If the show's message boards are any indication of predicting the future, then The Taste, ABC's new cooking competition, which premiered last evening, is in hot water, indeed.
The first episode was a mega-elimination round that best resembled the unseemly love-spawn of American Idol and The Voice. For two long hours viewers were treated to an almost-endless stream of cooking hopefuls being walked into a closet to listen to the four celebrity judges say mostly nasty things about their cooking and vote on their fate based on one bite of food presented on a porcelain Asian soup spoon by an "extra" out of a Robert Palmer video. The premise being that each judge will blindly pick four contestants to form a "team," using their tastebuds only -- personality, looks, culinary background not being factors in the decision. Those teams will then compete against each other until one winner remains. Easy enough premise -- but it seems like someone forgot to tell the judges exactly what they were supposed to do.
Contestant after contestant we're treated to the four judges (Nigella Lawson, Ludo Lefebvre, Brian Malarkey, and Anthony Bourdain) questioning what exactly they're eating. "Is is sea bass or haddock? Is there tzatziki under that lamb (and is it, in fact, lamb)?" We're left wondering whether the food is really that unidentifiable or the judges are adding one more television show into the mix -- Name That Tune.
Also annoying is the fact that, even though each judge systematically votes the chef contestants off the show, they apologize for the verdict, saying they'll regret the decision. Note to judges: green means "yes" and red means "no." That means if you like a contestant's food -- hit the green/yes button. OK?
The show went through so many chef hopefuls that each one blended into each other, though there were a few stand outs like T.J. Tieman, who works at a water treatment facility. "I'd rather be working with what people put into their bodies than with what comes out," he tells us. His sludge-colored chicken mole, by the way, did not pass muster.
One bright spot of the evening was the surprise appearance of Haven's executive chef Todd Erickson. Erickson, a contestant on the show, made seared ahi tuna with a ginger sweet potato puree. Of course, in keeping with some unknown rule of the show in which the judges vote against their seemingly favorite dishes, Erickson was not chosen to go to the next level even after Anthony Bourdain called it a "truly excellent dish" and Ludo Lefebvre said that he "loved the creativity."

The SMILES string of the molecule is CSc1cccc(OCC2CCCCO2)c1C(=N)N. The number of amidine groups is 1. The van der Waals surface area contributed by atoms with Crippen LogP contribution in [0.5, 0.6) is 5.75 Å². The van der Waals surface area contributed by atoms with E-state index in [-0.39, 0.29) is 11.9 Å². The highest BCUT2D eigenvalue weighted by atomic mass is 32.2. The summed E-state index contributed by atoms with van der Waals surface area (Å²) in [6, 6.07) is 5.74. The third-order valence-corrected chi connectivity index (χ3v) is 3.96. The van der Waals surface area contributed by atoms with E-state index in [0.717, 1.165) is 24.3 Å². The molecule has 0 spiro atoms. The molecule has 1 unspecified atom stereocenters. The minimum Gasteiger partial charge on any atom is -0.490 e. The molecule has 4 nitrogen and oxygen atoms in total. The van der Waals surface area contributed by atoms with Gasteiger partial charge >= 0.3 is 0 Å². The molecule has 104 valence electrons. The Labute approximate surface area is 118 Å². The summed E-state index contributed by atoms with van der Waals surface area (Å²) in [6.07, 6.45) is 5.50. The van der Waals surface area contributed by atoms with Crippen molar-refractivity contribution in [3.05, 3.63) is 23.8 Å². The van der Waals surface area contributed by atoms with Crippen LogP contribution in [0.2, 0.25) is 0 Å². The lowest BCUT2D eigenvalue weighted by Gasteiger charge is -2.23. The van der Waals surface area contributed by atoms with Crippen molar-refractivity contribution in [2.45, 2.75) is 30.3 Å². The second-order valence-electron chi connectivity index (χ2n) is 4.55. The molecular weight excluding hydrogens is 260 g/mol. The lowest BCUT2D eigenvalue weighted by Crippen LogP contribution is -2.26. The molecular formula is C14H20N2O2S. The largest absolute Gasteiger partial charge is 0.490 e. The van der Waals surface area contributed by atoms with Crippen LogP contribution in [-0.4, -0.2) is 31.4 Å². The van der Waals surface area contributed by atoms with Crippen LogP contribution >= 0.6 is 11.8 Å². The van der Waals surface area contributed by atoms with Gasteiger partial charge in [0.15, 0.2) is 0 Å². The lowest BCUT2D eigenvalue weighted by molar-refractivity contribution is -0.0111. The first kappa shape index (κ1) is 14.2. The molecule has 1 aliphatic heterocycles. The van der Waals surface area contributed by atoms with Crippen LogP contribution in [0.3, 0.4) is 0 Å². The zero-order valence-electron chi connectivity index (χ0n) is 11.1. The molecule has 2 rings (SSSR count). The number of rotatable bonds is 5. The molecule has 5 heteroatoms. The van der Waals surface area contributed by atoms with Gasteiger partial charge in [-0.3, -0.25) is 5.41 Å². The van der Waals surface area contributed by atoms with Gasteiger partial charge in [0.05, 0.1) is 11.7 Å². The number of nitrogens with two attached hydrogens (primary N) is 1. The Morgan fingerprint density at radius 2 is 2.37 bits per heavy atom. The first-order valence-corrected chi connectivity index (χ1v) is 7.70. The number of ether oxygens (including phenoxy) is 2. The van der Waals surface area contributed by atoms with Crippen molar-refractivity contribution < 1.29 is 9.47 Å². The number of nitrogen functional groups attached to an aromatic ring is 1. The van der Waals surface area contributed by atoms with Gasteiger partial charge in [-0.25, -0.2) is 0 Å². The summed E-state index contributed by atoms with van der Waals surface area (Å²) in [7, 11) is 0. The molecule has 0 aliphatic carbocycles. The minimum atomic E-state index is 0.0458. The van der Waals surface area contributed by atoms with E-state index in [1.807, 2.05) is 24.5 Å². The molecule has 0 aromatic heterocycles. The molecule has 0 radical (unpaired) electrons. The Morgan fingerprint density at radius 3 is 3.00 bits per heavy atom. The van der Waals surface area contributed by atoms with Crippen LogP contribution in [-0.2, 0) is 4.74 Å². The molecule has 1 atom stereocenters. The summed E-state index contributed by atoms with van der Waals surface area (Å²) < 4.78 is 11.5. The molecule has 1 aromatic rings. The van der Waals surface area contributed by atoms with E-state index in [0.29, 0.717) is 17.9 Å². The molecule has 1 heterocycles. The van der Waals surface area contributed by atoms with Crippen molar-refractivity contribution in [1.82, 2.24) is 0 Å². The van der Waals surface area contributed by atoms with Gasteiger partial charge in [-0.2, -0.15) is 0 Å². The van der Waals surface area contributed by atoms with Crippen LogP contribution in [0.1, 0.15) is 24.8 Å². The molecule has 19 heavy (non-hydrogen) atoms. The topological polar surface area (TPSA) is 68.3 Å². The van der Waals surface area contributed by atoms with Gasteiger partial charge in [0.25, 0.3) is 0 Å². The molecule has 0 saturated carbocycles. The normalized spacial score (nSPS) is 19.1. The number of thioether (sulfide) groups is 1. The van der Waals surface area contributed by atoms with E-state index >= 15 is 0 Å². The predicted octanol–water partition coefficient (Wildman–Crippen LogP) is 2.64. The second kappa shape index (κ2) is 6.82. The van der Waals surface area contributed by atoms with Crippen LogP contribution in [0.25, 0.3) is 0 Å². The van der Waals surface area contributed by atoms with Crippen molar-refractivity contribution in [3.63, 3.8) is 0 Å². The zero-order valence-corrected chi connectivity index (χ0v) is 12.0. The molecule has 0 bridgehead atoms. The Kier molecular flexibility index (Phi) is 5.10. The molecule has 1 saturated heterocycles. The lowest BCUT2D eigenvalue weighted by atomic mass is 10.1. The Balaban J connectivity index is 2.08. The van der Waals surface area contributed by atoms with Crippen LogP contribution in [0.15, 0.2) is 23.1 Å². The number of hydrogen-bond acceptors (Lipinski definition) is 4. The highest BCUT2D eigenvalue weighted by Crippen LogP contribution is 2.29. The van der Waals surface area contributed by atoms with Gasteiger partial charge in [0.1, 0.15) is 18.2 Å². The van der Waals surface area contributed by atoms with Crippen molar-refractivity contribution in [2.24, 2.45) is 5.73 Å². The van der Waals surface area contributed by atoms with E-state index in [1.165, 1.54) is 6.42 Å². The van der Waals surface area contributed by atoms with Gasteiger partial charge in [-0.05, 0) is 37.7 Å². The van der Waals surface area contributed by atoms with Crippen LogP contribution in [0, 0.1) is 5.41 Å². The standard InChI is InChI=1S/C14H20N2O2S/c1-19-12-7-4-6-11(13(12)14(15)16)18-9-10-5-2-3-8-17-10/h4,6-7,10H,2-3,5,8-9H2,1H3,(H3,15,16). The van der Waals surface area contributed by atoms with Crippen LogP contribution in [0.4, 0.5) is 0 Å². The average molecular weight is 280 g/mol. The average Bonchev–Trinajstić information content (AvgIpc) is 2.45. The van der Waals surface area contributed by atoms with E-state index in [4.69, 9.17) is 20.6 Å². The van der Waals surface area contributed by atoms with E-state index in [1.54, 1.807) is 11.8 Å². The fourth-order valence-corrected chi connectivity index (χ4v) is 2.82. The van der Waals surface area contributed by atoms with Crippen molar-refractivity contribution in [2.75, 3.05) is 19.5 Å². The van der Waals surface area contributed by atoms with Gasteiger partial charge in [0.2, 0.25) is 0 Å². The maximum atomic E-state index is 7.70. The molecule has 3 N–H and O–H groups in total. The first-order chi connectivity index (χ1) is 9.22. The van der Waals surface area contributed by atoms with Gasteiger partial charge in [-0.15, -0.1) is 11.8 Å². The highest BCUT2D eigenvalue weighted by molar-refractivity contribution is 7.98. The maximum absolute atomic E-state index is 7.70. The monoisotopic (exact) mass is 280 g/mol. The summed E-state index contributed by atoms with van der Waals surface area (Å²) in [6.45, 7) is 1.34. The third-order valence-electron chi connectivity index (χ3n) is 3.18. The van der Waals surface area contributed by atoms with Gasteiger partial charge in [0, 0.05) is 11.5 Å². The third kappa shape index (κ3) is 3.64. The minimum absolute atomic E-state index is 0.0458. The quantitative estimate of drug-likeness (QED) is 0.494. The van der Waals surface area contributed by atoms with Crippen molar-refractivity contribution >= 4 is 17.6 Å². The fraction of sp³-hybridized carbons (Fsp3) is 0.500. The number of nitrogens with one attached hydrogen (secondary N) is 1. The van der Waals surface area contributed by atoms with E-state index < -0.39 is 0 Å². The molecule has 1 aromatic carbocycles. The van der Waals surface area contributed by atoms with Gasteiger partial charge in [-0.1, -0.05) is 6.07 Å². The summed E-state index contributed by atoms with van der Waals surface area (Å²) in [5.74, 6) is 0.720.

I spoke to chef Erickson right after his appearance, who simply said, "Surprise!" Erickson added that he was glad food blogger and former Floridian, Sarah Schiear, advanced to the next level, and that the experience was "so fun!"
"I've been on other food shows, but this was the first time I got to witness this whole, crazy production value on a big network show. Just seeing the workings of the set was worth the trip to Los Angeles. Besides, I got to go and come back without too many people knowing, which allowed me to show off my ninja skills," Erickson added.
As for the aforementioned reviews on the show's message boards?
If you like this story, consider signing up for our email newsletters.
SHOW ME HOW
You have successfully signed up for your selected newsletter(s) - please keep an eye on your mailbox, we're movin' in!
Well, KevinHart992 said, "Can't believe this show! My wife just loaded the shotgun for me." While SheShe1987 said, "I'm speechless...this has to be THE most BORING cooking show I've ever seen! I love watching different cooking shows, but this one has lost a potential fan. Where's the paint I'd rather watch dry?"
Ouch. Though the show might pick up once the real competition starts, for now, The Taste left me with spoonfuls of remorse for the contestants who flew to Los Angeles to be told how wonderful their food was -- only to be immediately sent home. And for the two hours I spent watching.